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[Fwd: recipes using 'marginal' fruits, veg, etc

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  • Richard Morris
    Just saw a couple of messages about fruit recipic on the permaculture mailing list. I though might be of interest. Rich ... Send permaculture mailing list
    Message 1 of 1 , Mar 2 5:25 AM
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      Just saw a couple of messages about fruit recipic
      on the permaculture mailing list.
      I though might be of interest.

      Rich

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      Message: 2
      Date: Sun, 29 Feb 2004 23:59:32 -0700
      From: Rick Valley <bamboogrove@...>
      Subject: Re: [permaculture] recipes using 'marginal' fruits, veg, etc
      To: permaculture <permaculture@...>
      Message-ID: <BC682D62.EF7D%bamboogrove@...>
      Content-Type: text/plain; charset="US-ASCII"


      > hey graham, if you get a submission for an eleagnus recipe, could you post
      > it? my bushes are FULL of fruit right now.

      How about this- it's my own invention. I cook lots, done that restaurant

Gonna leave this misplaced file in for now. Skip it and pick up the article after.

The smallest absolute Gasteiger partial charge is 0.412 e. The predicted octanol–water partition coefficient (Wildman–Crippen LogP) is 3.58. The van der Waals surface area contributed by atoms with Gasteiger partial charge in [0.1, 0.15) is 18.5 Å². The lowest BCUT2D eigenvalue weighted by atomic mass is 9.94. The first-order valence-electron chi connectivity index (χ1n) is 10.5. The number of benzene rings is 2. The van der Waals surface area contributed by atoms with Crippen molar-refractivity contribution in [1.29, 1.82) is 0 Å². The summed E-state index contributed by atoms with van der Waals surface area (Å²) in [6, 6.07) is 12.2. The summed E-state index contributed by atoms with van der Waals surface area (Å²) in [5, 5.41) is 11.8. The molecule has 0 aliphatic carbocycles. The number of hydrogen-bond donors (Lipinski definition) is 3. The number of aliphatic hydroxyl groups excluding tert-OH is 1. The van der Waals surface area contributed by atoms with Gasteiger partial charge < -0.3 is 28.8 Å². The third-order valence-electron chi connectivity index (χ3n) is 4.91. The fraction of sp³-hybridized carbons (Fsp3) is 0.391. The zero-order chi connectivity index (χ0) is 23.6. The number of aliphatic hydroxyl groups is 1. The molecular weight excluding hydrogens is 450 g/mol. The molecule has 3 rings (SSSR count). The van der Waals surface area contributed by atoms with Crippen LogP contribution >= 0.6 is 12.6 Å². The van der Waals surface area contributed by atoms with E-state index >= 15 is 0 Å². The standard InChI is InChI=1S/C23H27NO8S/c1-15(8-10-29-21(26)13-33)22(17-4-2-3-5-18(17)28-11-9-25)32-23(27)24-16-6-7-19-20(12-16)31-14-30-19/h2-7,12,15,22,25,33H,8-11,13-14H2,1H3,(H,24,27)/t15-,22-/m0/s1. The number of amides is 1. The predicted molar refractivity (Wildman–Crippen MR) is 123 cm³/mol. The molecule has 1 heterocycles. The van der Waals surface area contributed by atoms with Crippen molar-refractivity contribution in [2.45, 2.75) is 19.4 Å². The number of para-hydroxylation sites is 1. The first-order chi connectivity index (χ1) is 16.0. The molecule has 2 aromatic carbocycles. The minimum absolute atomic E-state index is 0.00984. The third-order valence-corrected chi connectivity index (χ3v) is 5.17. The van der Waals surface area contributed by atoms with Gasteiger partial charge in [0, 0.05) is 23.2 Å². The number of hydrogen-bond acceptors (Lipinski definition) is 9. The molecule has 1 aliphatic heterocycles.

thing, and was reading Euell Gibbons in 8th grade- I think I was
      channeling Bro' Euell on this one.

      Strip a big pot worth of fruit off the Autumn Olive bushes afap (as fast
      as possible) Put a half cup/cup of water in a pot. Cover, bring to a
      boil, add the fruit, recover, then as soon as the cover is warm to the
      touch, open, stir, remove from heat, and using a Foley Food Mill,
      separate the pulp from the seeds.
      This is easy and quick. The seedy mash could become the start of a fruit
      vineagar. Or poultry would probably relish the seeds. The pulp can be
      used for all sorts of recipes directly or frozen or canned for later.
      I used it directly as the base of a merengue pie. The color was an
      outrage, the pie did not survive very long at all. (well, it WAS a
      party) And the Eleagnus fruit is very beneficial to the human organism,
      no doubt full of anti-accidents & who knows? All in all, in terms of a
      ratio of time & effort for harvest & processing vs. results, I'd put it
      up there at the head of the list. It was a piece of cake- or pie.

      -Rick
      in Benton CO. Oregon, where the Autumn olive is leafing out.


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